Wednesday, October 17, 2007

This and That

Degrees in my district this month were postponed/rescheduled due to official visits, so I'm still waiting for a date for my Entered Apprentice degree.

I visited my lodge during their open house this past weekend, and had the pleasure of meeting a few brothers, including the District Deputy Grand Master. They didn't have many visitors that day because their ad didn't make it into the local paper in time, and the Grand Lodge didn't buy any advertising on local radio (I've still never heard any of the Massachusetts Grand Lodge radio ads), but from what I heard that afternoon it sounds like there's a lot of young blood entering the fraternity, and starting to make some changes for the better.

I spent much of Sunday and Monday driving around central Maine, and I was struck by how many lodges have signs near town borders with the square and compass, lodge name, and meeting times. I don't know how old the signs are, but I got the impression that there are a lot more Masonic lodges per capita in Maine, with one in just about every town I drove through, compared to western Massachusetts where there might be one lodge per half dozen towns or more. Other fraternal and service organizations seem to be active, too. In one town I saw signs and/or buildings for a Masonic lodge, an Oddfellows lodge, an American Legion post, the Lions club, a Grange, and even a Rebekah lodge.

While in Maine I had dinner with my second cousin, and learned that her father was a Mason, both her parents were in OES, and that she had been a Rainbow girl.

The things we learn about people after they pass away! I dearly wish I had gotten know my grand-uncle before he passed away about 7 years ago. I only met him a few times when I was a shy, quiet kid, and so of course I hadn't developed many of the interests I would come to pursue as an adult. A few years ago I learned that he played banjo (one relatively recent pursuit of mine which I would have explored a lot earlier in life if I had had any idea where to look for information) and now I find that he was a Mason.

I'm a little surprised that he wouldn't have answered the questions that his brother (my grandfather, who was interested in joining but never did) had. I know that men tended to be more secretive about the goings-on of the lodge during the first half of the last century, but as brothers go I always had the impression that he and grampa were fairly close.

My visit to the lodge on Saturday has me more eager than ever to get started, but at the same time I have subdued my passions to the point where I am not speculating nearly as much about what my experience will be like.

All things in good time.

3 comments:

Mark said...

From a brother in Central Florida:

First of all, congratulations on your upcoming initiation. It is a big step, and an important one; good for you.

It is good that you can be patient enough to just wait till it happens. The reality is, to a very large extent, no one could tell you anything anyway: no one can tell you how you will respond to the initiatory experience. That is, in some ways, the ultimate secret of Freemasonry--not secret because no one tells you, but because in principle no one can tell you.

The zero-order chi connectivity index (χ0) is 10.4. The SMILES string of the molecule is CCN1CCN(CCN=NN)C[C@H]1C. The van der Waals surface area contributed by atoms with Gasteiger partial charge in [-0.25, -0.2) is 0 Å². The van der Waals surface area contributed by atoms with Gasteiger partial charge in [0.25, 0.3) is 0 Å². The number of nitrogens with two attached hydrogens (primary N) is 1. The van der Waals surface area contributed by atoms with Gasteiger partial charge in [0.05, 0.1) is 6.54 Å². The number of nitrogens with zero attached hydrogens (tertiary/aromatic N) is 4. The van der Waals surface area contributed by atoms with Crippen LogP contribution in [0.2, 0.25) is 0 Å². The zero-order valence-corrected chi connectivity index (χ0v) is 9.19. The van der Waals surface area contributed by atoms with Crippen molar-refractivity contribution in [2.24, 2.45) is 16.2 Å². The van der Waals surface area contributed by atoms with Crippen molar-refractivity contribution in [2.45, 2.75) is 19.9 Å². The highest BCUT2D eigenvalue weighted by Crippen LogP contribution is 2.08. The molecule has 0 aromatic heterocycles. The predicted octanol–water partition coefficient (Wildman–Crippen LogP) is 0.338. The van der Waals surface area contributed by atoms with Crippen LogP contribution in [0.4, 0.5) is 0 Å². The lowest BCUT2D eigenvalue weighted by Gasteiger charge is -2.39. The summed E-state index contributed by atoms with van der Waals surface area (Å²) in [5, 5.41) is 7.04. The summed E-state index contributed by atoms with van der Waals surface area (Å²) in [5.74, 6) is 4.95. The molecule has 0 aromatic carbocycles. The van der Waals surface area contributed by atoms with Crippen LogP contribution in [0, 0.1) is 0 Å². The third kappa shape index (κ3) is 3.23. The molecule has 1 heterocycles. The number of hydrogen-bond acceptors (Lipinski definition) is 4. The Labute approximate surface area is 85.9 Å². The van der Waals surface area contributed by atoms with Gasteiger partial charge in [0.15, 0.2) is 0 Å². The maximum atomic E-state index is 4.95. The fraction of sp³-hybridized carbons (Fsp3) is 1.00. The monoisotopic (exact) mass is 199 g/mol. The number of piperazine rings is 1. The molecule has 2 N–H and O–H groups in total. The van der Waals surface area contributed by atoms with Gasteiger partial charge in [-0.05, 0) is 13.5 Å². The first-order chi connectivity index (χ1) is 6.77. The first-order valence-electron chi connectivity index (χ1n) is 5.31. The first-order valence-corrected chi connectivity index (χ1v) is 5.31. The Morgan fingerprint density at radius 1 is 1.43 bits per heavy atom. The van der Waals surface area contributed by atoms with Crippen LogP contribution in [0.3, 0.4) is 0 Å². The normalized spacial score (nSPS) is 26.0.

I just stumbled upon your blog today. I look forward to reading your back entries and to looking in on your progress now and again.

Concerning the discrepancy between the number of lodges in Maine and Western Massachusetts: I can't put my hands on my Pantagraph at the moment ("List of Lodges--Masonic") to verify this, but let's say it's so. This might be a result of the way the Morgan incident worked out. The Anti-Masonic episode of 1826-1845 resulted in the closing of many, many lodges; the entire Grand Lodge of Vermont just shut down altogether, as I understand it. (See the Grand Lodge of British Columbia and Yukon for their excellent on-line historical articles.) The effect of the Anti-Masonic episode was felt more in some places than others; it was centered in New York State, and the farther away one was from that location, the less the effect. It may be that Maine was far enough away not to be too much affected. Or, it might be something else altogether.

Do continue to let us know about your progress in Masonry. Be well.

Mark said...

From that brother in Central Florida:

Just to confirm your impression, there are lots of younger brothers coming into the fraternity down here, too. About three weeks ago we raised 7 new Master Masons; one was in his 40s, the rest in their 20s and 30s.

About the issue of people not talking about Masonry in an earlier generation, that was so very unfortunate. I recently published an article in the journal of the Florida Lodge of Research on this topic; a slightly updated version is on my website. (Go to www.thesquareandcompasses.com, then go to the "Free Downloads" page; under the heading "Raising Public Awareness About Freemasonry," see "Tell Your Family About Your Masonry.") Basically, we not only can tell our people about our Masonry, but we really should.

It is probably the case in Massachusetts as it is in Florida: we do not share the signs of recognition, by which we can make ourselves known to other Masons, nor do we give details of the initiation ceremonies, nor do we share the details of debates in the lodge. Aside from that, you are welcome to share your feelings about Freemasonry, and general comments about what it is, with those who inquire. Be well.

radcliffe said...

My Grandfather too was a mason and never spoke of it. I agree brothers were much more reticent about openly speaking about lodge.